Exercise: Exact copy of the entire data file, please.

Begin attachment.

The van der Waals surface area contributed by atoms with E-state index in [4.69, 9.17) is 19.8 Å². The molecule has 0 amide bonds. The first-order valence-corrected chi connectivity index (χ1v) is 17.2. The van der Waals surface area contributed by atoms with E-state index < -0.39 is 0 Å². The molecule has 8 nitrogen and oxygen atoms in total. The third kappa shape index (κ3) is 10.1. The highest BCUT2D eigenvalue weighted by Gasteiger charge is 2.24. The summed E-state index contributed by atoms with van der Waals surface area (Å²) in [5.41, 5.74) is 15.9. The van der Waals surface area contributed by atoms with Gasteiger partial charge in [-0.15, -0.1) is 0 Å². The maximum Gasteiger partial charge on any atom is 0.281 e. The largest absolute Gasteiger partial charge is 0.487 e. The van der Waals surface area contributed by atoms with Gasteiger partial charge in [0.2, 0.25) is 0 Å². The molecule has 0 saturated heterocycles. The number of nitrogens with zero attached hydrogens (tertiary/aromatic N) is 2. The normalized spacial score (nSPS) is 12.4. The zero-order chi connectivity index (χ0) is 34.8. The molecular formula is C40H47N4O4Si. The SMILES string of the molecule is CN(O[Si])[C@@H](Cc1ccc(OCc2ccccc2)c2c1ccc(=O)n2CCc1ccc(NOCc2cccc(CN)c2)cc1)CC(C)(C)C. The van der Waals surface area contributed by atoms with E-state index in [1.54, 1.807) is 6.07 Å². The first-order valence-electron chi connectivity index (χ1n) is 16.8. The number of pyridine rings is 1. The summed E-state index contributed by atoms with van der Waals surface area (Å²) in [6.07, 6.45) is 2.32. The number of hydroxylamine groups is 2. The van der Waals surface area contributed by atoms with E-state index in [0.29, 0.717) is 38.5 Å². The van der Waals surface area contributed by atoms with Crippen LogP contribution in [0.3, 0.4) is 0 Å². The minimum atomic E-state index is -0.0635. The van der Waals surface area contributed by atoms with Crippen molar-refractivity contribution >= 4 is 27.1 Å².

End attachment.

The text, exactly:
The van der Waals surface area contributed by atoms with E-state index in [4.69, 9.17) is 19.8 Å². The molecule has 0 amide bonds. The first-order valence-corrected chi connectivity index (χ1v) is 17.2. The van der Waals surface area contributed by atoms with E-state index < -0.39 is 0 Å². The molecule has 8 nitrogen and oxygen atoms in total. The third kappa shape index (κ3) is 10.1. The highest BCUT2D eigenvalue weighted by Gasteiger charge is 2.24. The summed E-state index contributed by atoms with van der Waals surface area (Å²) in [5.41, 5.74) is 15.9. The van der Waals surface area contributed by atoms with Gasteiger partial charge in [-0.15, -0.1) is 0 Å². The maximum Gasteiger partial charge on any atom is 0.281 e. The largest absolute Gasteiger partial charge is 0.487 e. The van der Waals surface area contributed by atoms with Gasteiger partial charge in [0.2, 0.25) is 0 Å². The molecule has 0 saturated heterocycles. The number of nitrogens with zero attached hydrogens (tertiary/aromatic N) is 2. The normalized spacial score (nSPS) is 12.4. The zero-order chi connectivity index (χ0) is 34.8. The molecular formula is C40H47N4O4Si. The SMILES string of the molecule is CN(O[Si])[C@@H](Cc1ccc(OCc2ccccc2)c2c1ccc(=O)n2CCc1ccc(NOCc2cccc(CN)c2)cc1)CC(C)(C)C. The van der Waals surface area contributed by atoms with E-state index in [1.54, 1.807) is 6.07 Å². The first-order valence-electron chi connectivity index (χ1n) is 16.8. The number of pyridine rings is 1. The summed E-state index contributed by atoms with van der Waals surface area (Å²) in [6.07, 6.45) is 2.32. The number of hydroxylamine groups is 2. The van der Waals surface area contributed by atoms with E-state index in [0.29, 0.717) is 38.5 Å². The van der Waals surface area contributed by atoms with Crippen LogP contribution in [0.3, 0.4) is 0 Å². The minimum atomic E-state index is -0.0635. The van der Waals surface area contributed by atoms with Crippen molar-refractivity contribution >= 4 is 27.1 Å².